In the fickle world of American letters, there are writers whose work transcends hype and the ephemeral celebrity that comes with best-sellers. Their next book is awaited months, even years, in advance and, success or failure, seems larger than life. In the case of Philip Roth, there is always a special edge to the anticipation, a collective holding of the community breath. This, after all, is the maverick who gave us Portnoy’s Complaint, his 1969 succes de scandale about a priapic young man obsessed with the Biblical sin of onanism. “A sort of Moby Dick of masturbation,” as one critic called Portnoy, the book prompted Jacqueline Susann to confide in Johnny Carson that she would adore meeting Philip Roth but didn’t want to shake his hand. “You have to take the remark in its context,” says Roth. “After all, it wasn’t as if André Malraux said it to François Mauriac.”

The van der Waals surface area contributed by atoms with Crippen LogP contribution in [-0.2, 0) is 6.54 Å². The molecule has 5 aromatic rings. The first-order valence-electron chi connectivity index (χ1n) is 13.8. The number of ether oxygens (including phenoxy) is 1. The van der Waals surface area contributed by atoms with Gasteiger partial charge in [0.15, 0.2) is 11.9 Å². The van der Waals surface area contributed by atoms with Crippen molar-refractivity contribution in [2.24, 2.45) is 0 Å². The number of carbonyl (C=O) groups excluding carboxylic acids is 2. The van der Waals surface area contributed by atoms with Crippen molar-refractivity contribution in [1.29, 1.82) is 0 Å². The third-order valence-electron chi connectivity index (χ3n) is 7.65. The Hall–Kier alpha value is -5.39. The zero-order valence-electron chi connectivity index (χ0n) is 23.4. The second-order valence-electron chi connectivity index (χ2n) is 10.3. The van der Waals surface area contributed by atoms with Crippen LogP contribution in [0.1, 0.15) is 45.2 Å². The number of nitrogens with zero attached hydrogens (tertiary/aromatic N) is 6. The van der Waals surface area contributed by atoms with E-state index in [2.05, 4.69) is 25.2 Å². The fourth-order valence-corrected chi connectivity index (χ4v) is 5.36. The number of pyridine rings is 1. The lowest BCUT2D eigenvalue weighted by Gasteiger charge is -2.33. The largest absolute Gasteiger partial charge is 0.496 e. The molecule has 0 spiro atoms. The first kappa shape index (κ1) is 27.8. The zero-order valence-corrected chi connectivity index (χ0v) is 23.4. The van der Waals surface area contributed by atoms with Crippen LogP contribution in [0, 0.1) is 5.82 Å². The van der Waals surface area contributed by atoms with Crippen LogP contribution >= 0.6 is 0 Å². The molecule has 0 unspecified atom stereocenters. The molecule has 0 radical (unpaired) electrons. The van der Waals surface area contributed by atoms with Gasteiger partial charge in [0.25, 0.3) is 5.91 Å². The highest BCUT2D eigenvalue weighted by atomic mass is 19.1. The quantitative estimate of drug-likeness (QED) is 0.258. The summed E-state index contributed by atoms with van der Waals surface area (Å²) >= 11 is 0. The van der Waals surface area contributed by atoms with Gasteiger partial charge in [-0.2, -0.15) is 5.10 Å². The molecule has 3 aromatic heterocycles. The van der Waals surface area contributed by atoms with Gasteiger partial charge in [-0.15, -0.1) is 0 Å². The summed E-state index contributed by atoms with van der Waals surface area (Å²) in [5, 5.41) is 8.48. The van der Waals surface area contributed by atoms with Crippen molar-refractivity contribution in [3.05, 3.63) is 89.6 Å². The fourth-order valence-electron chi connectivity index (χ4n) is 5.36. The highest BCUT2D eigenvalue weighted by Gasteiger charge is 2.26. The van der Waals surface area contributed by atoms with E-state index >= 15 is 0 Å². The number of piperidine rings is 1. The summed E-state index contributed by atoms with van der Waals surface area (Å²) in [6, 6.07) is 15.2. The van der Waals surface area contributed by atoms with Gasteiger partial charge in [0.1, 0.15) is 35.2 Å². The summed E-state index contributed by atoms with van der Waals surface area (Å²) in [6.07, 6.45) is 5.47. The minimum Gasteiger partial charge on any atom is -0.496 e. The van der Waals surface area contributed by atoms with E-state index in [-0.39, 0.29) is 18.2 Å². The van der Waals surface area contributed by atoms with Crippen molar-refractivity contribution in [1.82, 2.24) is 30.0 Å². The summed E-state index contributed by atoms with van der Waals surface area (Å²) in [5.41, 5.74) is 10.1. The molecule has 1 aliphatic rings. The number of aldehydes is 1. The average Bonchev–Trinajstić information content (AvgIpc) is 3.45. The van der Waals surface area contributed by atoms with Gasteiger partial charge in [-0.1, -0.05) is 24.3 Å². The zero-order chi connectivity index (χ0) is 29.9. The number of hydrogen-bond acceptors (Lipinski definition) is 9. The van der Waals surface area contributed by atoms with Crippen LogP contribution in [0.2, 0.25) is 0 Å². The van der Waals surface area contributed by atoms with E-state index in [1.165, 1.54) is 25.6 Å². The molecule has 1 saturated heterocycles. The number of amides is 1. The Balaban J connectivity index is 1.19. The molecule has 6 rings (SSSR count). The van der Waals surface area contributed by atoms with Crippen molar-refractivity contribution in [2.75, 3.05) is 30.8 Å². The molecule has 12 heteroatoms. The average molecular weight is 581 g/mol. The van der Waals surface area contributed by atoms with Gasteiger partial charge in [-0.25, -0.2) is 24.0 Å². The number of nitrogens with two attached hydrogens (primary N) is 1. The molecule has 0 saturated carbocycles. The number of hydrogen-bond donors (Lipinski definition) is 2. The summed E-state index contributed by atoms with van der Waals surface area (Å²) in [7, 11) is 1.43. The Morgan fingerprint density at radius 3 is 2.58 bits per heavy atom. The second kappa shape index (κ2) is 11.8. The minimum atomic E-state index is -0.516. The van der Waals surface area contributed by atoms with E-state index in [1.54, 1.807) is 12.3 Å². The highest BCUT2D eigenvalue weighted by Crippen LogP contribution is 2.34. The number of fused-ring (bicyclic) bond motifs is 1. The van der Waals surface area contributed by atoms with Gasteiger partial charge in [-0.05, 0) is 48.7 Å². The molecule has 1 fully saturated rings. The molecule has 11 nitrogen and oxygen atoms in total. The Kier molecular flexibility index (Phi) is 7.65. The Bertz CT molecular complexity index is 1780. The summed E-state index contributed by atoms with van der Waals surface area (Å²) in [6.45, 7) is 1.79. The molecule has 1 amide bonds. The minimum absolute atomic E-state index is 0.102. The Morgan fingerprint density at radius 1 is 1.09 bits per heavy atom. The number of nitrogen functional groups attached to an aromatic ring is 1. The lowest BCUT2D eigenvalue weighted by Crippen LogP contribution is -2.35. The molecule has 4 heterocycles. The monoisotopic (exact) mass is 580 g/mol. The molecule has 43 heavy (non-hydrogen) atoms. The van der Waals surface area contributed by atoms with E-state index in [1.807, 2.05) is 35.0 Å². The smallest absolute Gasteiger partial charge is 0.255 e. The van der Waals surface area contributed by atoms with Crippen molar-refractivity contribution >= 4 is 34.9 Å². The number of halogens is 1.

Besides, Roth, 50, rightfully believes he has contributed far more than Portnoy. Prolific as well as provocative, he has produced 14 books, gaining a reputation as a novelist who manages to write about sensitive, vulnerable, primarily Jewish characters with both pathos and uproarious humor. “His vision is agony teetering on the edge of hysterical laughter,” says one of his author friends, William Styron. Roth’s ability to startle readers, believes Styron, shows the power and rage of his writing: “Writers who concentrate on pleasing all the time don’t have much ultimate impact. One of the functions of an author is to arouse.”